• 54:07 That is something that we've learned from  previous participants that we're incorporating  
    • 54:11 into this year's Summit. It'll be time-bound.  It'll be a fixed number of sessions that  
    • 54:18 the mentor would spend with the  finalists and kind of work with them. 
    • 54:25 The second part about the cash prize. One of the  key things to remember is the World Bank's Pitch  
    • 54:33 Competition, Youth Summit Pitch Competition, is  more than the cash. It's also about the validating  
    • 54:39 factor that both applicants spoke about. It  is that platform that gives the applicants  
    • 54:50 a sort of validation where they can go and raise  more funds or even validate the [inaudible].  
    • 54:56 Having said that, I think cash is important  to get started. Your funding is what gets you  
    • 55:03 off the ground. That's the reality. So what we  are planning to do is also to have the finalist  
    • 55:11 pitch in front of potential investors. This is  an opportunity that the finalists can use to test  
    • 55:18 their ideas, if it's funding-worthy or go back to  the drawing board and re-work things. It's really  
    • 55:26 that opportunity that I think potential finalists  could use. I think that answers the question.  
    • 55:36 Jescinta, over to you. [Inaudible]. [Jescinta Izevbigie] It did. Thank you. One question that came  
    • 55:40 up around how many finalists, we're going to have  six finalists this year from each region and we  
    • 55:45 also plan to have two honorable mentions. And one  of the honorable mentions will actually be voted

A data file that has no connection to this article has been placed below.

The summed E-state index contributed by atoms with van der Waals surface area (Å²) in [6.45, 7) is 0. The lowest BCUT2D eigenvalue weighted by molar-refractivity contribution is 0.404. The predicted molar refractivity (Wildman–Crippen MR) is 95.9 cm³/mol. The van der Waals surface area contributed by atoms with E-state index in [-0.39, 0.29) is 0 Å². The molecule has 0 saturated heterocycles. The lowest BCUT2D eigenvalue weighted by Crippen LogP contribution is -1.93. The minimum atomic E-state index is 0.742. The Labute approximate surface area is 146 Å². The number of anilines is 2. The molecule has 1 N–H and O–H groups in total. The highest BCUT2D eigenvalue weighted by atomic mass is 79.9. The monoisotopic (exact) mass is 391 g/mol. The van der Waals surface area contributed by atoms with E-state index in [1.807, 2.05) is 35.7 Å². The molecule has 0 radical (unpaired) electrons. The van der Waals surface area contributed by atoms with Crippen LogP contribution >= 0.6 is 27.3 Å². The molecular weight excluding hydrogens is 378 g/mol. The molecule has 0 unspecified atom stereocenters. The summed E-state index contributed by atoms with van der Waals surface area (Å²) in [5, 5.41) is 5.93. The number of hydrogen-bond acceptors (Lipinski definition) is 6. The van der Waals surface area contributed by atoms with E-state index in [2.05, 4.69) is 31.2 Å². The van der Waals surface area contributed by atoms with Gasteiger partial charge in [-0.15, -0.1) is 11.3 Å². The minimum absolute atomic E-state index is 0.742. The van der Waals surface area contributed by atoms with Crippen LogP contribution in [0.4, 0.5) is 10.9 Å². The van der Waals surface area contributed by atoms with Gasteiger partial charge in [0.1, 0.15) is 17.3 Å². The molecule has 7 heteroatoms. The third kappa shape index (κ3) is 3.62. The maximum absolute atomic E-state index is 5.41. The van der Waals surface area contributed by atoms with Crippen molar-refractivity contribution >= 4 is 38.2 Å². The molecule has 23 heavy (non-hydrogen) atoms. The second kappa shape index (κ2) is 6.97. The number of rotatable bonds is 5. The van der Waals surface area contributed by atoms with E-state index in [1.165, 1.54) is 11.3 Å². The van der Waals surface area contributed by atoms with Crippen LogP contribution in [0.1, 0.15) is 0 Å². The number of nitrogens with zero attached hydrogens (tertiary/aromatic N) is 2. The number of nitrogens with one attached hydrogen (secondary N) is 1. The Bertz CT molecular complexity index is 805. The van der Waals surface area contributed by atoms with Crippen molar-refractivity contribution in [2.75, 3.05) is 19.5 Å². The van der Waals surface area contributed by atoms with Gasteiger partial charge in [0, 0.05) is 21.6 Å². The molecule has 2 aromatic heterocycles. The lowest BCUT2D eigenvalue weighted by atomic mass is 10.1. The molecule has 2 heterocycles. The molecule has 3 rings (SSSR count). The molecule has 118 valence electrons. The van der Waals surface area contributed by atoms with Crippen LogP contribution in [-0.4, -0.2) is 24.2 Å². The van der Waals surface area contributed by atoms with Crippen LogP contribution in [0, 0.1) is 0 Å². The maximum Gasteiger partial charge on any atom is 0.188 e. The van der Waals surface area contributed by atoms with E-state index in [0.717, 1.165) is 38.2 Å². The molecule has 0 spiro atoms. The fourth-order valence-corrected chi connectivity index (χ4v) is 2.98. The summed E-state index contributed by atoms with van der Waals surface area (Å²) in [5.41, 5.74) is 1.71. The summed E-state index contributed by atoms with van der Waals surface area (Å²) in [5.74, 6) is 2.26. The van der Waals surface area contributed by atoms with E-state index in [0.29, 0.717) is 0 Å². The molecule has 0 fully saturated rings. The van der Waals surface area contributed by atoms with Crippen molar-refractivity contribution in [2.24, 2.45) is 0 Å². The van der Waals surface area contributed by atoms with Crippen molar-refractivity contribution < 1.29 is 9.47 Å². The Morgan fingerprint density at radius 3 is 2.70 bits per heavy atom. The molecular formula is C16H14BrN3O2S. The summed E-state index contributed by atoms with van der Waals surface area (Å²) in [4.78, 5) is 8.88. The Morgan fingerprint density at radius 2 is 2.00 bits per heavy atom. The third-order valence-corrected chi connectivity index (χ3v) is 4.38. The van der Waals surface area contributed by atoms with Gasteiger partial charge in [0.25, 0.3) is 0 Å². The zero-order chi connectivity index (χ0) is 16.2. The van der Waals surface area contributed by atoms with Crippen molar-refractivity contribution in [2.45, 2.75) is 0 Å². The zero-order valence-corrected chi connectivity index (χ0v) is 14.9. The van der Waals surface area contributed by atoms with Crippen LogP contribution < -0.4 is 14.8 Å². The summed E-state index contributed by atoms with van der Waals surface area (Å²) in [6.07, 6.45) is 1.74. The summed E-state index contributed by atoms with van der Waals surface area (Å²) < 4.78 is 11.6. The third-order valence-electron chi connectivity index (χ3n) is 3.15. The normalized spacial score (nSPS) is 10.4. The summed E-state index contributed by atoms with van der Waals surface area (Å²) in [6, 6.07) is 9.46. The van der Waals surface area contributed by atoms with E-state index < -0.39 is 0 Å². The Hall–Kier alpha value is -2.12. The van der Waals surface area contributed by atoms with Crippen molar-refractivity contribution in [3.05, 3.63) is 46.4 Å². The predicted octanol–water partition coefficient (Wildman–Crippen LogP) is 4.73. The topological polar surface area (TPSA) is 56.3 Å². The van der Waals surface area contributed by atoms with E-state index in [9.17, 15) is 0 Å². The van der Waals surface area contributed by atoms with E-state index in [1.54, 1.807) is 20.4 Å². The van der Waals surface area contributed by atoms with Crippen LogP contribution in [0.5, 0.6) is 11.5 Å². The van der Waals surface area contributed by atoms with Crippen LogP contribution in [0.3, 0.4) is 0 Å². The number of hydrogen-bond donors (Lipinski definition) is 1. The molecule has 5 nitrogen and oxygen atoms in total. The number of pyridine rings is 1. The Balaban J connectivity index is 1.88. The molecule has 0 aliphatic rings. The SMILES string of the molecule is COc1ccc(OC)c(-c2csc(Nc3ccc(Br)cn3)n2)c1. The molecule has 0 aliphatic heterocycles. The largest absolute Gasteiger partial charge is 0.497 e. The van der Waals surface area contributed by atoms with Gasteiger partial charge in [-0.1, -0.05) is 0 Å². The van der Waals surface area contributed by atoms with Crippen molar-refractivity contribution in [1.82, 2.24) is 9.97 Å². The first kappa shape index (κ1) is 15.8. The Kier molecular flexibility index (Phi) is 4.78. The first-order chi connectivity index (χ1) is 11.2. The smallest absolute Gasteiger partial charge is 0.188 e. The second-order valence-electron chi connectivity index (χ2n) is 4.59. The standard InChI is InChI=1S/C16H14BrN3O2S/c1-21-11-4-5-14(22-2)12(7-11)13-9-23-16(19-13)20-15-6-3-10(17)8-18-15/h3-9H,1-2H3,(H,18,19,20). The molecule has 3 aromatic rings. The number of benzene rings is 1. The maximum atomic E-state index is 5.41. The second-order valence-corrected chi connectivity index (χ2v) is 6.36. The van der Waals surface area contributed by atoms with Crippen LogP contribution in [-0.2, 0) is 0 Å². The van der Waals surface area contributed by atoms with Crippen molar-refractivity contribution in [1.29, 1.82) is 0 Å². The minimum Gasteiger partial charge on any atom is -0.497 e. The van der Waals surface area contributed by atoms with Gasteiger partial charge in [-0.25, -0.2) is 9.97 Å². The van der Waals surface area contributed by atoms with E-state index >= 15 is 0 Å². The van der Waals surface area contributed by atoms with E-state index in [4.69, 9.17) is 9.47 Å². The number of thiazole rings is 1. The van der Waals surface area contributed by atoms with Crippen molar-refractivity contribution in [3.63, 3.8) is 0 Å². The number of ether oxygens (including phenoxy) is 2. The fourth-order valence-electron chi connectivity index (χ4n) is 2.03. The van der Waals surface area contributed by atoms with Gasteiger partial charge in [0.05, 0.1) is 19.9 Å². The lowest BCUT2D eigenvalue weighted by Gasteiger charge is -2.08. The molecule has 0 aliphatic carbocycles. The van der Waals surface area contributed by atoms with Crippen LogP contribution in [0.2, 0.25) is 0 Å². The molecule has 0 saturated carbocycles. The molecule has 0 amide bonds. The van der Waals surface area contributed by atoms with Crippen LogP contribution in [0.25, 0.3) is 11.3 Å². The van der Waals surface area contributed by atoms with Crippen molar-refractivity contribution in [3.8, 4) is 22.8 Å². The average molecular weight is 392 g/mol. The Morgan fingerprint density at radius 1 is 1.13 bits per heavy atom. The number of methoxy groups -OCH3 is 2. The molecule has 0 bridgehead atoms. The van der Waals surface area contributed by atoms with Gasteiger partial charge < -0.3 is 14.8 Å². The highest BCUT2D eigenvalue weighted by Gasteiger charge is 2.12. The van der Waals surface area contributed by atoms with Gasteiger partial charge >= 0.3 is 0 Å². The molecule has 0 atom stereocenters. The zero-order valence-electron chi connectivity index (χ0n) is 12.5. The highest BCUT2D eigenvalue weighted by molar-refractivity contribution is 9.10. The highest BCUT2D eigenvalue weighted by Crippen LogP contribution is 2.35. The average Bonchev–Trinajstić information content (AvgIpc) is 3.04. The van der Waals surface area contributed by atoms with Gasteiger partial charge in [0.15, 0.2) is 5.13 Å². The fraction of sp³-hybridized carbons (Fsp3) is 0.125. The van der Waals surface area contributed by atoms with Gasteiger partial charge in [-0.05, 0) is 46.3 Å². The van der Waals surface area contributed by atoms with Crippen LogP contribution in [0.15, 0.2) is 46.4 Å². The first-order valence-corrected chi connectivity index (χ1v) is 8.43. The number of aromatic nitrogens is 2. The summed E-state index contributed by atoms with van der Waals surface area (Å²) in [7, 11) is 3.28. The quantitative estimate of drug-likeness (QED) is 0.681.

• 55:50 on… will be selected live during the Youth Summit  and it'll be a fan audience favorite. In the  
    • 55:58 interest of time, we're sort of wrapping up and I  think it'd be great to hear just last advice and  
    • 56:03 comments from Itoro and Nonso. Again, for those  in the audience, please continue to post your  
    • 56:09 questions on the chat, but it'd be great  to end with partying words from Itoro and  
    • 56:18 Nonso. Nonso, do you want to go first?
    • 56:19 [Nonso Opurum] No, Itoro can go.
    • 56:21 [Itoro Inoyo] 
    • 56:22 Ah, Nonso, he put me on the spot. I think we've  said this theme about just doing it. Just do it.  
    • 56:29 I think one of the advice I would give is don't  doubt yourself. You have a brilliant idea. You're  
    • 56:36 capable of fulfilling this idea and making  it work. There's a reason that idea came to  
    • 56:42 you. You might be the best person to actually  implement this idea and see it through. And so  
    • 56:48 no more hiding. We're not going to dim  our light this year. It's a new year.  
    • 56:52 So I would advise that if there is a project,  an idea or something that you're working on,  
    • 56:58 this is the best place to just put it out  there. Let's all hear what you're doing. 
    • 57:03 It's not about who wins this grand prize. I think  they both have mentioned it's way more than the  
    • 57:07 money. You never know the partnerships that you'll  be able to develop from this, the friendships,  
    • 57:12 what you can learn from even co-finalists as  well. So there's so much more you stand to gain.